MacKenna: Tratado 12,14 (II,4,14) — A matéria e a privação

14. But is Absence this privation itself, or something in which this Privation is lodged?

Anyone maintaining that Matter and Privation are one and the same in substratum but stand separable in reason cannot be excused from assigning to each the precise principle which distinguishes it in reason from the other: that which defines Matter must be kept quite apart from that defining the Privation and vice versa.

There are three possibilities: Matter is not in Privation and Privation is not in Matter; or each is in each; or each is in itself alone.

Now if they should stand quite apart, neither calling for the other, they are two distinct things: Matter is something other than Privation even though Privation always goes with it: into the principle of the one, the other cannot enter even potentially.

If their relation to each other is that of a snubnose to snubness, here also there is a double concept; we have two things.

If they stand to each other as fire to heat – heat in fire, but fire not included in the concept of heat – if Matter is Privation in the way in which fire is heat, then the Privation is a form under which Matter appears but there remains a base distinct from the Privation and this base must be the Matter. Here, too, they are not one thing.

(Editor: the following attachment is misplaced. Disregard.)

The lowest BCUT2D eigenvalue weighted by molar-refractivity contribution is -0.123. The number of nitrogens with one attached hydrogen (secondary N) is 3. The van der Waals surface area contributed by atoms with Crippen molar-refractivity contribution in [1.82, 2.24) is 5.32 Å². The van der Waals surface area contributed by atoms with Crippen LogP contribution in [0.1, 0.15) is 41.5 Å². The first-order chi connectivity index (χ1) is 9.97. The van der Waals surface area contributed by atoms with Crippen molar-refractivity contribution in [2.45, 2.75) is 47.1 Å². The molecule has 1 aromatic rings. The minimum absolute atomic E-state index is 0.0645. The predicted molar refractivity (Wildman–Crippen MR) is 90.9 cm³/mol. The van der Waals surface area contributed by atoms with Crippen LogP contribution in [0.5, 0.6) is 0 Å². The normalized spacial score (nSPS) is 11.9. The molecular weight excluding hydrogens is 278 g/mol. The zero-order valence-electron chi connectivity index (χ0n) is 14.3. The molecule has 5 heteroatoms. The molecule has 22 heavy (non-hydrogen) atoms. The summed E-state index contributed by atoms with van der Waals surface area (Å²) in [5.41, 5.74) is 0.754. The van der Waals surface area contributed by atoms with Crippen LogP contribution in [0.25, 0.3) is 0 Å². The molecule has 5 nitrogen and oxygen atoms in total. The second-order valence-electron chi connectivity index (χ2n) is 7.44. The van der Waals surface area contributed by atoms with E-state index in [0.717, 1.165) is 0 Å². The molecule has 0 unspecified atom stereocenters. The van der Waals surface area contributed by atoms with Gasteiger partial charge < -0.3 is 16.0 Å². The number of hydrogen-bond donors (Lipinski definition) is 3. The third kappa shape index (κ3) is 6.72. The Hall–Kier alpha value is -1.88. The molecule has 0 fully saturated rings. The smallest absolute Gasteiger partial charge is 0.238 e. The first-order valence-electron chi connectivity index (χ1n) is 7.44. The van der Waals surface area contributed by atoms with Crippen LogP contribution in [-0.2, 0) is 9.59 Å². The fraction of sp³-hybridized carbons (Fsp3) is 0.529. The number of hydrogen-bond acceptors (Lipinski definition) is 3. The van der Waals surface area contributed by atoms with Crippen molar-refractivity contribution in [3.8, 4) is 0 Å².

Perhaps the identity in substance with differentiation in reason will be defended on the ground that Privation does not point to something present but precisely to an absence, to something absent, to the negation or lack of Real-being: the case would be like that of the affirmation of non-existence, where there is no real predication but simply a denial.

Is, then, this Privation simply a non-existence?

If a non-existence in the sense that it is not a thing of Real-being, but belongs to some other Kind of existent, we have still two Principles, one referring directly to the substratum, the other merely exhibiting the relation of the Privation to other things.

Or we might say that the one concept defines the relation of substratum to what is not substratum, while that of Privation, in bringing out the indeterminateness of Matter, applies to the Matter in itself: but this still makes Privation and Matter two in reason though one in substratum.

Now if Matter possesses an identity – though only the identity of being indeterminate, unfixed and without quality – how can we bring it so under two principles?